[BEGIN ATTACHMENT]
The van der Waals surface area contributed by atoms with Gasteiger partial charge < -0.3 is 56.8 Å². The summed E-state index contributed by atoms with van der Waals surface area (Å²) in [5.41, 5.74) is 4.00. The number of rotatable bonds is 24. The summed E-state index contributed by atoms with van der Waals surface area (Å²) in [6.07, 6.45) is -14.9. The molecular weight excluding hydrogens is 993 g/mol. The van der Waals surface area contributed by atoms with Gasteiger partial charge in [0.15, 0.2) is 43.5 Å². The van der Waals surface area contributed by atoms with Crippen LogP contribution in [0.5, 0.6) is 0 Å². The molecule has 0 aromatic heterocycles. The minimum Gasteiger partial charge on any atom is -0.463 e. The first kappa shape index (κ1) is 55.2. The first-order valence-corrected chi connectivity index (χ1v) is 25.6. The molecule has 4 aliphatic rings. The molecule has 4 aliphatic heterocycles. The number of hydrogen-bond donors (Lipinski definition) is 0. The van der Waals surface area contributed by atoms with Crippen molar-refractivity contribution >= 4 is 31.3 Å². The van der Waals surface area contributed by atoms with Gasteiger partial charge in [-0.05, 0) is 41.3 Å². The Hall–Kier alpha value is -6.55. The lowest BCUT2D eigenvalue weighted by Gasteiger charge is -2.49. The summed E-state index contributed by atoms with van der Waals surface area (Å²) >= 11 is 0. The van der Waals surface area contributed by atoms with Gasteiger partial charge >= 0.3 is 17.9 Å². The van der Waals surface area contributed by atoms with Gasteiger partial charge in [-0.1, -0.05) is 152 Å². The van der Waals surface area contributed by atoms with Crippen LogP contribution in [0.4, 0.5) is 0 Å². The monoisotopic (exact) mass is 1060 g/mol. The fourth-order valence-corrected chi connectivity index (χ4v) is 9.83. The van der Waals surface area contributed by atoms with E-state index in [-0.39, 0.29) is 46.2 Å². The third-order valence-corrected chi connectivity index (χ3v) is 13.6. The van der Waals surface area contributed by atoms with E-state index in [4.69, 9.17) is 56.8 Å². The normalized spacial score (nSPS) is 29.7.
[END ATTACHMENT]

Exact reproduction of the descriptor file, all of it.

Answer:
The van der Waals surface area contributed by atoms with Gasteiger partial charge < -0.3 is 56.8 Å². The summed E-state index contributed by atoms with van der Waals surface area (Å²) in [5.41, 5.74) is 4.00. The number of rotatable bonds is 24. The summed E-state index contributed by atoms with van der Waals surface area (Å²) in [6.07, 6.45) is -14.9. The molecular weight excluding hydrogens is 993 g/mol. The van der Waals surface area contributed by atoms with Gasteiger partial charge in [0.15, 0.2) is 43.5 Å². The van der Waals surface area contributed by atoms with Crippen LogP contribution in [0.5, 0.6) is 0 Å². The molecule has 0 aromatic heterocycles. The minimum Gasteiger partial charge on any atom is -0.463 e. The first kappa shape index (κ1) is 55.2. The first-order valence-corrected chi connectivity index (χ1v) is 25.6. The molecule has 4 aliphatic rings. The molecule has 4 aliphatic heterocycles. The number of hydrogen-bond donors (Lipinski definition) is 0. The van der Waals surface area contributed by atoms with Crippen molar-refractivity contribution >= 4 is 31.3 Å². The van der Waals surface area contributed by atoms with Gasteiger partial charge in [-0.05, 0) is 41.3 Å². The Hall–Kier alpha value is -6.55. The lowest BCUT2D eigenvalue weighted by Gasteiger charge is -2.49. The summed E-state index contributed by atoms with van der Waals surface area (Å²) >= 11 is 0. The van der Waals surface area contributed by atoms with Gasteiger partial charge >= 0.3 is 17.9 Å². The van der Waals surface area contributed by atoms with Gasteiger partial charge in [-0.1, -0.05) is 152 Å². The van der Waals surface area contributed by atoms with Crippen LogP contribution in [0.4, 0.5) is 0 Å². The monoisotopic (exact) mass is 1060 g/mol. The fourth-order valence-corrected chi connectivity index (χ4v) is 9.83. The van der Waals surface area contributed by atoms with E-state index in [-0.39, 0.29) is 46.2 Å². The third-order valence-corrected chi connectivity index (χ3v) is 13.6. The van der Waals surface area contributed by atoms with E-state index in [4.69, 9.17) is 56.8 Å². The normalized spacial score (nSPS) is 29.7.